Spokesman: No, I can't… I don't know what the status of his contract is. If… I'll find out, and I will let you know. Nizar?
Question: You mentioned about Wadi Barada and the deprivation of water, of fresh water to the capital. Who's more affected here, the towns of Wadi Barada or Damascus, which is under the control of the State… more affected?
Spokesman: The people who are being impacted are people, are families of people trying to get water. Who is being more impacted, I don't know. What I do know is that 5.5 million people do not have access to fresh water. And, frankly, what their… where they live, what their political leanings are or… is really of no consequence. We need… the parties need to do what they need to do to help us restore the water source to these more than 5 million people.
Correspondent: But, implicitly, you said that using water as a way of fighting or as a weapon is inhumane and is immoral. Of course, this…
Spokesman: I don't think I said it implicitly. I think I said it explicitly.
Question: Yeah, but here you are accusing someone.
Spokesman: No, we have no forensic capacity to tell who… where this damage comes from. We have seen reports of aerial bombardments. We've seen reports of sabotage at the water source. Our focus, the focus of my colleagues on the ground in Syria, our humanitarian focus is getting the water back on line.
Question: Does your sources confirm that Al‑Nusrah is in Wadi Barada or not?
Spokesman: That I cannot answer. Carole?
Question: Stéphane, the Palestinians have been writing letters about the new Administration's plan to move the US embassy to Jerusalem. What is the US position on embassy presences?
Spokesman: I haven't seen those letters. Obviously, I think that and other questions is really part of a negotiation having to do with the whole of the Israeli‑Palestinian conflict as a whole. Mr. Lee?
Question: Can I follow up?
Spokesman: You may.
Question: Has the Secretary‑General raised this with… is he discussing this, any concerns?
Spokesman: You know, I haven't… I really… I don't… on this particular issue, I have nothing else to say. Mr. Lee?
Question: Sure. I wanted to ask you, on South Sudan, the… the Foreign Ministry Spokesman, [inaudible], has said today that the Government is no longer interested in the 4,000‑person additional peacekeepers. And since this was so much discussed and they had said they agreed to it, what is the re… the response of the UN system or the Secretary‑General? I have a follow‑up to this announcement by South Sudan.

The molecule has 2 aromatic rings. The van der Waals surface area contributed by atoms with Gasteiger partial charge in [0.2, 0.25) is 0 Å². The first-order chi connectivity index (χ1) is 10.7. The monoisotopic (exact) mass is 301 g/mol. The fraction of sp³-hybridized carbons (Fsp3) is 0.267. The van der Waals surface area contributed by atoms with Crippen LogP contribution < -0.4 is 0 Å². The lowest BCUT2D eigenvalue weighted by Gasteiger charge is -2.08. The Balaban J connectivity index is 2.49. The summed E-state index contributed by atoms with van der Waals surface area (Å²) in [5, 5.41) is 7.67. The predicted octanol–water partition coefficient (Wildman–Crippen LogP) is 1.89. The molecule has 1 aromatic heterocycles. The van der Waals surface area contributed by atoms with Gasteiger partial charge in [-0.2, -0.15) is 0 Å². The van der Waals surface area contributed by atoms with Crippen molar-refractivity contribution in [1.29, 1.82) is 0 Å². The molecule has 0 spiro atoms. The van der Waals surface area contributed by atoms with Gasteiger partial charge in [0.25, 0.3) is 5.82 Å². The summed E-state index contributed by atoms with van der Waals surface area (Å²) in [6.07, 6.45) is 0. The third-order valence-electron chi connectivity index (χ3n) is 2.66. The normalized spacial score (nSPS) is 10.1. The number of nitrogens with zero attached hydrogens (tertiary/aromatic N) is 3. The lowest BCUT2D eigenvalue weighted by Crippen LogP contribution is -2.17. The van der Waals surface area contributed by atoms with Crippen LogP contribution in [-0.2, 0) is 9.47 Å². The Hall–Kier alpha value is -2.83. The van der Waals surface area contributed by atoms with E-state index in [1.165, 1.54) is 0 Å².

Spokesman: We've seen those reports in the press. Our colleagues on the ground are engaging with the Transitional Government to get a bit of clarity on the issue. Obviously, as you know as well as I do, the Security Council authorized the deployment of the Protection Force because of the critical need to protect civilians. It's not… the Regional Protection Force needs to materialize and will continue to work with the Government of National Unity on this issue.
Question: Has there been any progress in deploying the 226 police that the Security Council also mandated for Burundi to Burundi? Do you have any update on that?
Spokesman: No. None that I can report. Go ahead. Last one.
Question: I just wanted to ask you, yesterday, you put out a statement saying "Statement from United Nations on Afghanistan”, and so, in opening it up, I was wondering, like, is it from the General Assembly, the Security Council, the Secretariat?
Spokesman: It's from my office, speaking on behalf of the Secretariat.
Question: Is this a new… I guess, can you say… since we've, for several years, gotten statements on… from your… the Spokesman on behalf of the Secretary‑General, what… just explain what's behind it?
Spokesman: If you haven't seen it, then it is clearly new. Majeed?
Question: Right. But why is it being done?
Spokesman: It's just a different way of us expressing our position. Yes, sir?
Question: Stéphane, I want to ask you something about Mosul, I want the Secretariat position about a statement that's troubling, by…
Spokesman: Well, why don't you wait and ask Lise when she comes online.
Question: Does she represent the Secretariat?
Spokesman: She works for the Secretariat. Nizar, and then we'll go to our guest.
Question: This situation in Aleppo looks like it's heating up again. Today, there was a shelling by Grad rockets against Western Aleppo. You have observers on the ground. What do they tell us about what's happening?
Spokesman: Unfortunately, I don't have an update from Aleppo today.
Question: Can I just ask you about this exchange? Just very briefly because it's… many people say that the public misunderstands, when people say the UN, the difference between the Security Council and the Secretariat. So, for example, if they judge the Security Council, they want to cut money…
Spokesman: No, I understand…
Question: So, doesn't this create a greater danger…?
Spokesman: It's attributable to me as Spokesman for the Secretary‑General.